Some of the biggest weather disasters can arrive in the middle of the night, not as a storm, but as a stillness. Atmospheric conditions that were first welcomed for their clear skies and sunny summer days can go from good to bad to worse.
This is the scenario that played out over Russia and eastern Europe last summer, when an estimated 56,000 people died, crops failed and more than 600 wildfires scorched the landscape and filled the sky with choking smog. And it happened in 2003 over western Europe, when at least 25,000 and potentially as many as 70,000 succumbed to heat-related causes.
According to two recent studies published in Geophysical Research Letters, some heat waves like 2003 have the earmarks of climate features such as a warming trend or sea surface temperatures or ice cover to use as potential clues for seasonal outlooks, but others, like Russia 2010, are creatures of natural atmospheric variation which is not nearly so congenial to prediction beyond the brief timescale of weather.
While global climate models see heat waves becoming more frequent and intense as the atmosphere takes on more greenhouse gases, weather forecast models are not very good at predicting the comings and goings of atmospheric blocking patterns or the amplifying effects of drought-stricken vegetation feedbacks.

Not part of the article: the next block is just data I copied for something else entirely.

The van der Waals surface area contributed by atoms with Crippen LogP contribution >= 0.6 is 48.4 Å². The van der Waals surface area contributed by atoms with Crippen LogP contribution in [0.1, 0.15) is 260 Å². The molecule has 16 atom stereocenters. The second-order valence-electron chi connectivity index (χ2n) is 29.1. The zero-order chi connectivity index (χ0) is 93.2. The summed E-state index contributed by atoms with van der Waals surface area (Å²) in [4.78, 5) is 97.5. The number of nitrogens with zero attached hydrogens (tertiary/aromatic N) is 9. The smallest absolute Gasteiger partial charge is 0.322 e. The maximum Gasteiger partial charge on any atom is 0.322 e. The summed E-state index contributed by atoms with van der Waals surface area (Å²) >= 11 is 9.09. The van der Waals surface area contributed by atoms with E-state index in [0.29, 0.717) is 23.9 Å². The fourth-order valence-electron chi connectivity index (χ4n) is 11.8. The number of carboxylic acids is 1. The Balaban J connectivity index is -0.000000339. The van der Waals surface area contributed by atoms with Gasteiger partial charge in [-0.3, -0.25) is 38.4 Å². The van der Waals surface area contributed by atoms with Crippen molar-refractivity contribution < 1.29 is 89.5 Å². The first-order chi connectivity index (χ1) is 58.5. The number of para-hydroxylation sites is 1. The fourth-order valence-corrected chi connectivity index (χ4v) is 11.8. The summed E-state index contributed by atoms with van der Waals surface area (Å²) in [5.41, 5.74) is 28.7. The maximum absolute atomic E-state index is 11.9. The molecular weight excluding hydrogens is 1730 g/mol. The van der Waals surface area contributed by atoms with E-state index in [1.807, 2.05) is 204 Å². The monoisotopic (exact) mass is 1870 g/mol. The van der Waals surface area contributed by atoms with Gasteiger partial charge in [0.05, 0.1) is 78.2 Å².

But Randall Dole, deputy director of the agency’s Earth Systems Research Lab in Boulder, CO, and lead author of one of the studies is optimistic that helpful short-term forecasting is possible. He has been working on comparing what both the 2010 and 2003 mega-heatwaves have in common with other heat waves.
The key originator is an atmospheric condition known as a “blocking high” — a large stable pattern of subsiding air that diverts rain-bearing storms and allows nighttime and daytime temperatures to build up day after day. The hot, dry days lead to drought, the failure of vegetation and another key ingredient identified by a team at the European Centre for Mid-Range Weather Forecasting in their study of 2003 — a land surface feedback that amplifies the heating.
“There is a real consistency across all of these events,” Dole told Discovery News. “They have in common these atmospheric patterns that are favorable for both warm conditions and drought,” and they respond to drought with the amplifying land surface feedbacks as soils dry and plants die.
“I think there really is some hope here,” he said. “There is a real target in the one to two-week timescale that we ought to be focused on. So if something comes up this summer in Chicago or Des Moines, we want to be able to provide people with that lead time at least. And that can still be extremely useful and can save a lot of lives.”
IMAGE: NASA Earth Observatory/Jesse Allen